1:37pm PT by Ryan Parker
Patrick Stewart Had No Clue Who Sting Was When They Worked Together on 'Dune'
Someone send an SOS for Patrick Stewart.
The 77-year-old X-Men and Star Trek actor has an amazing, and somewhat embarrassing, story from his time working on David Lynch's Dune.
In a video from Emerald City Comic Con — which was taken in 2013 but only recently came to light online — Stewart told the crowd that while he was working on the 1984 sci-fi epic, he had no idea his co-star Sting was a famous musician.
After being asked what it was like to work with Sting, Stewart, who played Gurney Halleck, began by saying he was actually miscast in the film. He doesn't get into specifics, but told the crowd, "The fact is David Lynch thought he had cast somebody else."
Stewart then talks about his hilarious on-set interaction with Sting, who played Feyd-Rautha in the film based on the 1965 novel.
"Music, at least popular music, has never played a big part in my life," Stewart began, setting the scene. "I had never heard of Sting. That's how isolated I was from the music world."
He may not have known who Sting was, but Stewart said he realized the man must be someone important, because people were going nuts when he arrived on set.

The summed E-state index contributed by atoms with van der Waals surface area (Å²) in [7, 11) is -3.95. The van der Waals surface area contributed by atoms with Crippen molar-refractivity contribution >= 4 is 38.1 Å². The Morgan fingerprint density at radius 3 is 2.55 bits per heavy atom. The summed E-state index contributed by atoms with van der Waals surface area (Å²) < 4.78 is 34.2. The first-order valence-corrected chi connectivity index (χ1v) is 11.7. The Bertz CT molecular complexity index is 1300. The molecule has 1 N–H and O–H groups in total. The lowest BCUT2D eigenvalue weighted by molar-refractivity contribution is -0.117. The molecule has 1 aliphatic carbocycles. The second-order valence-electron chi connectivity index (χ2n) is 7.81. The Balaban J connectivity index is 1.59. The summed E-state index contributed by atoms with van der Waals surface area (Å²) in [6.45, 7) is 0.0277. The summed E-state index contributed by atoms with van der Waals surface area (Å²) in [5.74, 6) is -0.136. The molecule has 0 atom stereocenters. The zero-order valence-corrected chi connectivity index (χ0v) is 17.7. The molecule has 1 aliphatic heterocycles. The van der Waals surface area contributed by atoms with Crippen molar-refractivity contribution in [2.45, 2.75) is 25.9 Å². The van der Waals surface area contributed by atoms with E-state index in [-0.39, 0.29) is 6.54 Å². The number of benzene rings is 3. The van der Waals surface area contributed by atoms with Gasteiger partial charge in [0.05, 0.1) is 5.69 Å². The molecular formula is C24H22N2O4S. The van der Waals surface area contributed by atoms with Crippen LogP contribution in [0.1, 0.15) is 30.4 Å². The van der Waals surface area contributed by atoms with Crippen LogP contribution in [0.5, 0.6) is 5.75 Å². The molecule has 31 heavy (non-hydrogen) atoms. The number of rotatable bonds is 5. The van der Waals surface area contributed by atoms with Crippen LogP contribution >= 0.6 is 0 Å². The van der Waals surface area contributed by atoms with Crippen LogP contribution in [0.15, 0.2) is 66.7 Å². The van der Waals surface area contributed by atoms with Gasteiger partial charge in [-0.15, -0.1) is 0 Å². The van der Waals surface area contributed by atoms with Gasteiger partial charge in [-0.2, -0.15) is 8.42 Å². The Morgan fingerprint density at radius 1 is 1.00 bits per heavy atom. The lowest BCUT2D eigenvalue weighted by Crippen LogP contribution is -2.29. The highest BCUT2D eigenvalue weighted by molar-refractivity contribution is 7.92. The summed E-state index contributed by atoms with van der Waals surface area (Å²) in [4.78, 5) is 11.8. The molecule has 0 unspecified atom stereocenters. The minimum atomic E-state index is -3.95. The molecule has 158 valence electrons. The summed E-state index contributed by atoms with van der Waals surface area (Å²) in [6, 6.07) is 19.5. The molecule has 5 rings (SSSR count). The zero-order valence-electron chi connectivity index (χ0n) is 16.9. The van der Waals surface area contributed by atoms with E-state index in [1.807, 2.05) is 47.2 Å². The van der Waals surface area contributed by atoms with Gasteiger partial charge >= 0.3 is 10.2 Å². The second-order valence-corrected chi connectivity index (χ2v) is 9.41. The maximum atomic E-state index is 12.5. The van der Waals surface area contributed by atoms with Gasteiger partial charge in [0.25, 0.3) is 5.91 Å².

"I heard he was a musician ... and so the second or third day we're just hanging out on the set, just him and me, and I say, 'So, you're a musician?' And he said, 'Yup.' And I said, 'What do you play?' And he said, 'Bass.' And I said, 'You know, I've often wondered what is it like carrying that huge thing around everywhere you go,'" Stewart said.
He continued, laughing, "And God bless him, he said, 'No, bass guitar.' And I said, 'Are you a solo artist?' And he said, 'No, I'm in a band.' And I said, Oh, what kind of band?' And he said, 'The Police,'" Stewart recalled. "Folks, I said, 'You play in a police band?'"
That line sends the audience into hysterics while Stewart just looks away, grinning to himself.
A Dune reboot is still being developed, with Blade Runner 2049 filmmaker Denis Villeneuve attached to direct.